which we're going to get through this

James Smith jsmithjamessmith at YAHOO.COM
Thu Jun 4 14:11:22 UTC 2009

I've never noticed this use of "which", and have not seen the ad.  Could this be a regional rather than a class marker?

James D. SMITH                 |If history teaches anything
South SLC, UT                  |it is that we will be sued
jsmithjamessmith at yahoo.com     |whether we act quickly and decisively
                               |or slowly and cautiously.

--- On Wed, 6/3/09, Herb Stahlke <hfwstahlke at GMAIL.COM> wrote:

> From: Herb Stahlke <hfwstahlke at GMAIL.COM>
> Subject: which we're going to get through this
> Date: Wednesday, June 3, 2009, 8:44 PM
> There are a couple of TV ads on
> currently featuring a working-class
> guy telling his family, in one, and his son in the other,
> that he may
> get laid off.  In the family ad he saiys something
> like "We may have
> to postpone some promises, which we're going to get through
> this."
> Those are not the exact words, but the use of "which" is as
> he uses it
> in the ad.  I suspect the usage may be employed by the
> writers as a
> marker of class, and I've heard it before in sentences like
> "We were
> going to go on a picnic Saturday, which it rained."  I
> don't remember
> hearing it used much by college educated speakers.
> The social
> contexts have been working class.
> Wh-indefinite pronouns or question words started to show up
> as
> relative pronouns in the 10th c. under the influence of
> Latin, but
> with the demise of English as a written standard after the
> Norman
> Conquest, the shift disappeared until English once again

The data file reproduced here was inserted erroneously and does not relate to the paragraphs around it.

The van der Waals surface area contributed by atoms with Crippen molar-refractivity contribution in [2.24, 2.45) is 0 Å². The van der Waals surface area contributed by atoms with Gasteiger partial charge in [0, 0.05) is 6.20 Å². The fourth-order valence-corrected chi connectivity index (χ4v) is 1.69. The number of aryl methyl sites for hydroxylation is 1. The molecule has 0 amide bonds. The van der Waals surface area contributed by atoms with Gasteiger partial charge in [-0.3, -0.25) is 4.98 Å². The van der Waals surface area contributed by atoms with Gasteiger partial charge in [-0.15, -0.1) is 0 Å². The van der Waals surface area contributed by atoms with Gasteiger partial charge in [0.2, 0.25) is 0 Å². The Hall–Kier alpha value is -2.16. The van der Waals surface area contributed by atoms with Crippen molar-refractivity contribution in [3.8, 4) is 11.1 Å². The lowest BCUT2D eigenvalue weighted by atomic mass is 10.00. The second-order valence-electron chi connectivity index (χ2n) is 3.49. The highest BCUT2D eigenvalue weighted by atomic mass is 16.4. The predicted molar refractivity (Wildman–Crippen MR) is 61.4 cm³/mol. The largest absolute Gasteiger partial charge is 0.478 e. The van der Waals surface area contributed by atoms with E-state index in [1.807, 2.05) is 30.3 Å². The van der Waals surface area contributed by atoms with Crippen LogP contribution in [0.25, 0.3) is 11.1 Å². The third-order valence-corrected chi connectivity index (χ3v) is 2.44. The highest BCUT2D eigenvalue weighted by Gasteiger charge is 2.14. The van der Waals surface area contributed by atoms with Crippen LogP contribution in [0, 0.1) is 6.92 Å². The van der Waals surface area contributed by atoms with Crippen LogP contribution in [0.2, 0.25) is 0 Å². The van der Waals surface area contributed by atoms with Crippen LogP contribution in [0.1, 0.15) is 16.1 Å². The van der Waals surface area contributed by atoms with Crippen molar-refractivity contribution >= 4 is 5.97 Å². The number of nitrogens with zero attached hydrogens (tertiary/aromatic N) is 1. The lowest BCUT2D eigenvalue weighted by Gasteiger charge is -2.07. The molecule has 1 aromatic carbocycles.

> became a more
> widely used written language in the late 13th c.  The
> wh-relatives
> came into literate, educated English between about 1300 and
> 1600, with
> a few changes in usage after that.  The King James
> Version (1611)
> translates the first phrase of the Lord's Prayer as "Our
> father which
> art in heaven," but since about the 18th c. "which" has not
> been used
> to refer to humans.
> The usage of wh-relatives does seem to be related to level
> of
> education, and I wonder if the use of "which" as a sort of
> coordinating conjunction, as above, might be a
> hypercorrection.
> Speakers who don't have the professional class rules
> governing "which"
> know that some people use "which" in ways in which they
> themselves
> don't.  The "which" plus coordinate clause
> construction arises as an
> unsuccessful attempt to emulate those rules.  Treating
> these sentences
> in this way is a WAG.  I've searched the ADS-L
> archives for postings
> dealing with "which," and I found the usual "that" vs.
> "which"
> discussions, quite a few of them in fact, but none dealing
> with the
> coordinating usage.  Does anyone know of scholarship
> that deals with
> this construction?
> Herb
> ------------------------------------------------------------
> The American Dialect Society - http://www.americandialect.org

The American Dialect Society - http://www.americandialect.org

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